When I was new to New York City in 1985, having been hired by WPIX TV, I was welcomed with a congratulatory phone call from Robin Williams. He told me that I was talented and that I belonged there. He gave me words of advice that I continue to hold dear to this day. By the way, just three months before I accepted the WPIX job offer, my Vice-President boss at the Milwaukee station told me that I didn't have the talent to get to New York. Robin's phone call meant a lot to me.
I was in a sandwich shop in Northern California last year when I saw the news bulletin that he was dead. I went into the restroom and broke out crying. He'd deeply touched my heart in the few encounters that we had. And, of course, he dazzled me with his talents on the small and big screen for years and years.
Robin Williams and Kathy Baker star in BOULEVARD. It opens in New York City on July 10th and in selected other cities on July 17th. It should open wider. His fans should see him play this closeted married man whose ordinary life is suddenly disrupted and unpredictable. He's forced to face the reality of himself at age 60.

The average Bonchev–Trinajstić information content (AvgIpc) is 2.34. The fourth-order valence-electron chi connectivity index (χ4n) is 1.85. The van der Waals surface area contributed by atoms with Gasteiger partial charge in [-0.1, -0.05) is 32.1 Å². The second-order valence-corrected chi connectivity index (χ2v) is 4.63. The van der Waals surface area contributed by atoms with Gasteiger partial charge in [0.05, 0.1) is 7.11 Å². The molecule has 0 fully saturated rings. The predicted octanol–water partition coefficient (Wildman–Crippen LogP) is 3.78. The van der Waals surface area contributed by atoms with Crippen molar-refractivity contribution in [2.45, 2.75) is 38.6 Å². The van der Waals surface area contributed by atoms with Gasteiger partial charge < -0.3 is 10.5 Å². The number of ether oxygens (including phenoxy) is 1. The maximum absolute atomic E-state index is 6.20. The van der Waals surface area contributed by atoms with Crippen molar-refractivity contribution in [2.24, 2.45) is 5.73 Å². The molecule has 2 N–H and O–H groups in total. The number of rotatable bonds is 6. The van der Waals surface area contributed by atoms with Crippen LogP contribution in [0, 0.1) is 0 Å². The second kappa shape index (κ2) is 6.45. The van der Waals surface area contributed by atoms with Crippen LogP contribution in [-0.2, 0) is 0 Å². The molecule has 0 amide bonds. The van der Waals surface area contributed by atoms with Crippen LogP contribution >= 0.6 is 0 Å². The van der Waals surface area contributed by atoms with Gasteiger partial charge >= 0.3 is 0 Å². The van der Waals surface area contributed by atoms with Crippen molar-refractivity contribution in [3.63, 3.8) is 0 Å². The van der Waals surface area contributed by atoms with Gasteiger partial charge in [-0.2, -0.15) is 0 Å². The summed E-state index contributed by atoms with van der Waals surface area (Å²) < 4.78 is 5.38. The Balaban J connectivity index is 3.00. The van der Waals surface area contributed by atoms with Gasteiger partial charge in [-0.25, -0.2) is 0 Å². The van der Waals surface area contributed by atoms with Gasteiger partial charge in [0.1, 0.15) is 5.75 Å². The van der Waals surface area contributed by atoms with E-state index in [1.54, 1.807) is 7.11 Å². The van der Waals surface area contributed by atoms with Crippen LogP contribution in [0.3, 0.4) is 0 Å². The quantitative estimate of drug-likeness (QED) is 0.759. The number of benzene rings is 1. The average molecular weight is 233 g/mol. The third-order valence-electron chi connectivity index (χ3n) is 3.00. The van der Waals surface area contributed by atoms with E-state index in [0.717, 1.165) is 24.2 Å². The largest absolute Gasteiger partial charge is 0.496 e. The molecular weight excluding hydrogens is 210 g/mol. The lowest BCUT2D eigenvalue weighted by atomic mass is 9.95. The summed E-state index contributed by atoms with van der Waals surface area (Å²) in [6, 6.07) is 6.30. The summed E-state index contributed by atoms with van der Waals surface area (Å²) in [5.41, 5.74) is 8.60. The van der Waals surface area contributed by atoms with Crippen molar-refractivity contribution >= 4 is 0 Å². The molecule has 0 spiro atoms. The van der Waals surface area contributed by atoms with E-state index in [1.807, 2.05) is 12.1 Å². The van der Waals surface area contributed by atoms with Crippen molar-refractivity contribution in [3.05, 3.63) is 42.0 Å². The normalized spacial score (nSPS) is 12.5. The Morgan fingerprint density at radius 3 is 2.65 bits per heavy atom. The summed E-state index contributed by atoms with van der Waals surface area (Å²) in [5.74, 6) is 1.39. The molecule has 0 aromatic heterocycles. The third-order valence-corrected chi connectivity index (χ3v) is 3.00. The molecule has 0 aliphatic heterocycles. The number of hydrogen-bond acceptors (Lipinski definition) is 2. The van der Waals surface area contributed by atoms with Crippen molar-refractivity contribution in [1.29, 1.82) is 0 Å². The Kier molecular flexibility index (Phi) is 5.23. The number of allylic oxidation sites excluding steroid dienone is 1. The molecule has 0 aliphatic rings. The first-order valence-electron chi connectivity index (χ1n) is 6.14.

Nolan's smile at work seems listless. There's not a vibrancy about him. His spirit seems to have been dulled. You sense a sadness in him onscreen that plays on the sadness you assume the actor carried personally. A sadness from physical challenges so heavy that it caused him to take his own life. Nolan's fairly innocent relationship with the irresponsible street whore will cause a mess. Will Nolan fix the mess by being honest with his wife, his brother, his father, himself? Or did that U-turn lead to a dead end?
Robin Williams is quite moving as a man who's been asleep at the wheel of his own life. If you took a 25 year-old to see Boulevard and, when it ended, said "Robin Williams was one of the wildest and funniest people in show business, the response would probably be "No way!" If you had that same 25-year old then watch a classic episode of Mork & Mindy followed by the movies Good Morning, Vietnam (1987) and Mrs. Doubtfire (1993), that young adult would be awed at the range of Robin Williams.
Kathy Baker has proven her acting chops in Street Smart (1987) co-starring Williams' dear friend Christopher Reeve, Edward Scissorhands (1990), The Cider House Rules (1999) and Cold Mountain (2003). She's done extensive work on TV such as the CBS series Picket Fences and on Medium. Her Boulevard role may be one of the best she's had in a while.
The film was written and directed by Dito Montiel. It runs about 90 minutes.